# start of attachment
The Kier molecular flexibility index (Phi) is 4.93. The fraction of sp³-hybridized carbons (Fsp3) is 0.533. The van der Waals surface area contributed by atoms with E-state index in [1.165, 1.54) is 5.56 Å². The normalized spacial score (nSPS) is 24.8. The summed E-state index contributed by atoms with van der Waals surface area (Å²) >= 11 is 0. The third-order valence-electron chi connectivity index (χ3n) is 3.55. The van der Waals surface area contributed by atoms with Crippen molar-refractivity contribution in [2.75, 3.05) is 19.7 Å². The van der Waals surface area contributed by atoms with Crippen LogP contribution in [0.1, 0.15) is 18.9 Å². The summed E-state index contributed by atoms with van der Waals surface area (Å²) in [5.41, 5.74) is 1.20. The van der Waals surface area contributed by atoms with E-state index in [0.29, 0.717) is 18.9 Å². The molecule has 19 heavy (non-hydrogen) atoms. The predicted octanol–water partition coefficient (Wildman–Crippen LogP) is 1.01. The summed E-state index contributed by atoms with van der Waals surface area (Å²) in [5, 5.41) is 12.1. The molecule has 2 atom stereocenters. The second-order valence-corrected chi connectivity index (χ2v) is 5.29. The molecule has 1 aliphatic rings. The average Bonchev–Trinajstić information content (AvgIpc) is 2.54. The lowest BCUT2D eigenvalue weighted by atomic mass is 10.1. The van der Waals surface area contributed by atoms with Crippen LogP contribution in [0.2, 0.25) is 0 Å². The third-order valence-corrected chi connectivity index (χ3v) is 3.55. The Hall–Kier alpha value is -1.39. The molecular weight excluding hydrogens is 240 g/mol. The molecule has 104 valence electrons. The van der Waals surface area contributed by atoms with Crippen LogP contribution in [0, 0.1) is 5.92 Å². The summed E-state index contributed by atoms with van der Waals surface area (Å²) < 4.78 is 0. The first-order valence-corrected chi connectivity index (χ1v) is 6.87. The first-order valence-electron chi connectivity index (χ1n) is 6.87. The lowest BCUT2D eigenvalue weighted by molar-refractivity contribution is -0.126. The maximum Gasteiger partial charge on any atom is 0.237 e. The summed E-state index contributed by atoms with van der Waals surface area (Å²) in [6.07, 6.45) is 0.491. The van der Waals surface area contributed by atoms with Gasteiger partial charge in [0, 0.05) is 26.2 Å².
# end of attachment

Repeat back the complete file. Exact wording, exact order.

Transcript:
The Kier molecular flexibility index (Phi) is 4.93. The fraction of sp³-hybridized carbons (Fsp3) is 0.533. The van der Waals surface area contributed by atoms with E-state index in [1.165, 1.54) is 5.56 Å². The normalized spacial score (nSPS) is 24.8. The summed E-state index contributed by atoms with van der Waals surface area (Å²) >= 11 is 0. The third-order valence-electron chi connectivity index (χ3n) is 3.55. The van der Waals surface area contributed by atoms with Crippen molar-refractivity contribution in [2.75, 3.05) is 19.7 Å². The van der Waals surface area contributed by atoms with Crippen LogP contribution in [0.1, 0.15) is 18.9 Å². The summed E-state index contributed by atoms with van der Waals surface area (Å²) in [5.41, 5.74) is 1.20. The van der Waals surface area contributed by atoms with E-state index in [0.29, 0.717) is 18.9 Å². The molecule has 19 heavy (non-hydrogen) atoms. The predicted octanol–water partition coefficient (Wildman–Crippen LogP) is 1.01. The summed E-state index contributed by atoms with van der Waals surface area (Å²) in [5, 5.41) is 12.1. The molecule has 2 atom stereocenters. The second-order valence-corrected chi connectivity index (χ2v) is 5.29. The molecule has 1 aliphatic rings. The average Bonchev–Trinajstić information content (AvgIpc) is 2.54. The lowest BCUT2D eigenvalue weighted by atomic mass is 10.1. The van der Waals surface area contributed by atoms with Crippen LogP contribution in [0.2, 0.25) is 0 Å². The third-order valence-corrected chi connectivity index (χ3v) is 3.55. The Hall–Kier alpha value is -1.39. The molecular weight excluding hydrogens is 240 g/mol. The molecule has 104 valence electrons. The van der Waals surface area contributed by atoms with Crippen LogP contribution in [0, 0.1) is 5.92 Å². The summed E-state index contributed by atoms with van der Waals surface area (Å²) < 4.78 is 0. The first-order valence-corrected chi connectivity index (χ1v) is 6.87. The first-order valence-electron chi connectivity index (χ1n) is 6.87. The lowest BCUT2D eigenvalue weighted by molar-refractivity contribution is -0.126. The maximum Gasteiger partial charge on any atom is 0.237 e. The summed E-state index contributed by atoms with van der Waals surface area (Å²) in [6.07, 6.45) is 0.491. The van der Waals surface area contributed by atoms with Gasteiger partial charge in [0, 0.05) is 26.2 Å².